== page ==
When businesses add value to a purchase post-sale, they are not only offsetting the unbalance due the endorphin absence, they are also showing their customers that they care: Which builds trust with customers and leads to long lasting customer relationships.
Ways to Add Value
A simple email to your customers post-sale to show them that you care and appreciate their purchase can do wonders. You are showing them that they not only bought a product, they bought into a brand, and possibly a community.
Companies can send emails of other customers using the product that was just purchased. Imagine someone just bought an expensive top of the line power saw, and the seller sends a video that shows a lumberjack using it to cut down a mountain of a tree. Or perhaps someone buys a new smartphone, and you send a video highlighting all of the advanced features that they could go and research on the tech blogs.
Piggy-backing off of the Citizen story, a TV manufacturer or retailer could give customers who buy a brand new 4K TV a free copy of one of the latest action movies that would show off the wonder that can be enjoyed with it. If the person is a sports fan, how about sending home a copy of the last Super Bowl or NCAA National Championship for them to watch?
“We have to find ways to creatively engage our customers on the back end, post-purchase.”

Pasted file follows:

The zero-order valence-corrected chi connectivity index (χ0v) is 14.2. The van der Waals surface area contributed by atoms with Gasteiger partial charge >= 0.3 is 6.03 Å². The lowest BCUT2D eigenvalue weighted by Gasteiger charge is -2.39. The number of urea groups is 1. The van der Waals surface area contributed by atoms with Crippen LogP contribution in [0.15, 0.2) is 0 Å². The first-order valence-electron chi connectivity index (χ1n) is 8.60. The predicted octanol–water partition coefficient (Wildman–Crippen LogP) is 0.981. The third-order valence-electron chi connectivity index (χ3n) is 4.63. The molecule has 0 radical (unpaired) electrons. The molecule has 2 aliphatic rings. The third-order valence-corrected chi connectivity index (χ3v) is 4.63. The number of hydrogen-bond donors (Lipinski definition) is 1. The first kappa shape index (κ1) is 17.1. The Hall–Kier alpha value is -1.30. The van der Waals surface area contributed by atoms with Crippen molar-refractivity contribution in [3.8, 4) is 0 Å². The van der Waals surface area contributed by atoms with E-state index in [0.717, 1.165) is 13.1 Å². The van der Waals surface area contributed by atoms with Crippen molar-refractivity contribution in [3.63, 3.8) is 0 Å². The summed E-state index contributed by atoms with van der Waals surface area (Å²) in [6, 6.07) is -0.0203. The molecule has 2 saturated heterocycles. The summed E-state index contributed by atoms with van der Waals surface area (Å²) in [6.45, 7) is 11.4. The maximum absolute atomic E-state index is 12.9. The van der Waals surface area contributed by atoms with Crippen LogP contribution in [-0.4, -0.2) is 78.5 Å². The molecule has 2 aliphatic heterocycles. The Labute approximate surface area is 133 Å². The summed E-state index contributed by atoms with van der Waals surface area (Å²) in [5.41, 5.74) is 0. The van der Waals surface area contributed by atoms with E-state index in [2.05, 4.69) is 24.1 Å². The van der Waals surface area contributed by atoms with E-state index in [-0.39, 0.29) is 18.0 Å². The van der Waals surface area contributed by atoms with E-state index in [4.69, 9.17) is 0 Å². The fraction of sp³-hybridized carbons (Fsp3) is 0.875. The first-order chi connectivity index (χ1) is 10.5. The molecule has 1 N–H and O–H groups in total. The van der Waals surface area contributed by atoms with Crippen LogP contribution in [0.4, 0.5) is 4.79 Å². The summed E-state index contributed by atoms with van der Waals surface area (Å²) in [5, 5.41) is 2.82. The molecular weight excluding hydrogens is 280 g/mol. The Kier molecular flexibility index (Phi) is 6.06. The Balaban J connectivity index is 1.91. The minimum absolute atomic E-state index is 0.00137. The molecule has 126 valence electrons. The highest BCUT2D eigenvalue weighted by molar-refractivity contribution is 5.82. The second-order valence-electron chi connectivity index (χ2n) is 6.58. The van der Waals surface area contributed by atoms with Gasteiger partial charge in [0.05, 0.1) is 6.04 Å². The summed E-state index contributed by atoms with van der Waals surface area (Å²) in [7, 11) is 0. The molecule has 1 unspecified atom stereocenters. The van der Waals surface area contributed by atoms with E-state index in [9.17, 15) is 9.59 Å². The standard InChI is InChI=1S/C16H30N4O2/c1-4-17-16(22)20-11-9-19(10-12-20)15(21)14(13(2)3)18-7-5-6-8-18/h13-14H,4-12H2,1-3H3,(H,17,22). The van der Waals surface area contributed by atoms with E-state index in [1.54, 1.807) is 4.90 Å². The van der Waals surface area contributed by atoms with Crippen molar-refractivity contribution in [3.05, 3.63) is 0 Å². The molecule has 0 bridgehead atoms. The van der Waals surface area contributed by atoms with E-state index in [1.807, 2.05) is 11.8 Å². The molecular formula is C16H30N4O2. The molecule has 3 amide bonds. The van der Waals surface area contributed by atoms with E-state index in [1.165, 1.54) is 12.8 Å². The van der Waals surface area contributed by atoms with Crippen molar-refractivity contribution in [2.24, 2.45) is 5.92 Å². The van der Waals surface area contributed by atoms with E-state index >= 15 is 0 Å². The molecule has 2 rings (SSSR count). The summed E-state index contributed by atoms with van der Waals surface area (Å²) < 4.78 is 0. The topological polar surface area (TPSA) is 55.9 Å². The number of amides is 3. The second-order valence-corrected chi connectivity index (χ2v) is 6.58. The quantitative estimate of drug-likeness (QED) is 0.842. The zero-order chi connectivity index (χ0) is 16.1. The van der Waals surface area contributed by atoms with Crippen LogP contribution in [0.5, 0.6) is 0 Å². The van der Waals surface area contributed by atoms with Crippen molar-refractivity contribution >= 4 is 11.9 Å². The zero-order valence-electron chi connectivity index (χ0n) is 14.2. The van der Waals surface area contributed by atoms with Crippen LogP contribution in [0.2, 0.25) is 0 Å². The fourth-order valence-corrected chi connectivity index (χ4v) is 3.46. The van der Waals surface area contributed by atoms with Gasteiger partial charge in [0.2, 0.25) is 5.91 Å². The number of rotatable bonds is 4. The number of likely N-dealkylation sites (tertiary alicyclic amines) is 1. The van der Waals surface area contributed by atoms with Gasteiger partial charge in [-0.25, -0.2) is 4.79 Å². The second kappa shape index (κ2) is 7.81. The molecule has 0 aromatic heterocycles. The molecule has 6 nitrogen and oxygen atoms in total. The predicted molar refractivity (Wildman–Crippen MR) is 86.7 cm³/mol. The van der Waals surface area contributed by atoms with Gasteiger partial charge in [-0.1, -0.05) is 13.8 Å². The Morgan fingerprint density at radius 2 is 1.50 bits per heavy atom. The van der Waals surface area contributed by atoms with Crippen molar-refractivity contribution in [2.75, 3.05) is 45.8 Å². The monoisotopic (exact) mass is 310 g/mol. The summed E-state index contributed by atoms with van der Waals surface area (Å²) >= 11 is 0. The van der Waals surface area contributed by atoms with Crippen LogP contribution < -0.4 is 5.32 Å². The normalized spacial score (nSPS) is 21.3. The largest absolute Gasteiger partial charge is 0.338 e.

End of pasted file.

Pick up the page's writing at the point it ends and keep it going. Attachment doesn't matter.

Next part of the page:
Warranties have been a common tactic used by companies to provide extra value to customers and make them feel safe, but warranties are also notorious for not covering the damage that is actually incurred, and many people lose the documents they need to claim them. More companies should adopt the more customer friendly “all-inclusive” warranty, as well as displaying them in an easily accessible area on the product itself, if possible. Imagine a large sticker on the back of your TV that says “Call this number to reach Samsung if you have any problems with your new television. Thank you for being a valued Samsung customer.”
When it comes to combatting buyer’s remorse, the problem is not with a shortage of creative ideas to stop people from feeling it: The problem is with the shortage of companies who actually care enough to engage with their customers post-purchase. As increasingly more businesses adopt customer-centric ideologies, more businesses will begin to open up the war chests and pay people to start thinking about how they can help their customers feel as satisfied as possible with their new purchases.
Of course, this approach has to start earlier than just post-purchase. It begins with setting proper expectations in your advertising and marketing messages and continues with honesty and integrity throughout the consumer buying journey.
Ultimately, when the entire process is designed to help customers enjoy satisfaction in their patronage, customers will be happy, and profits will be strong and healthy.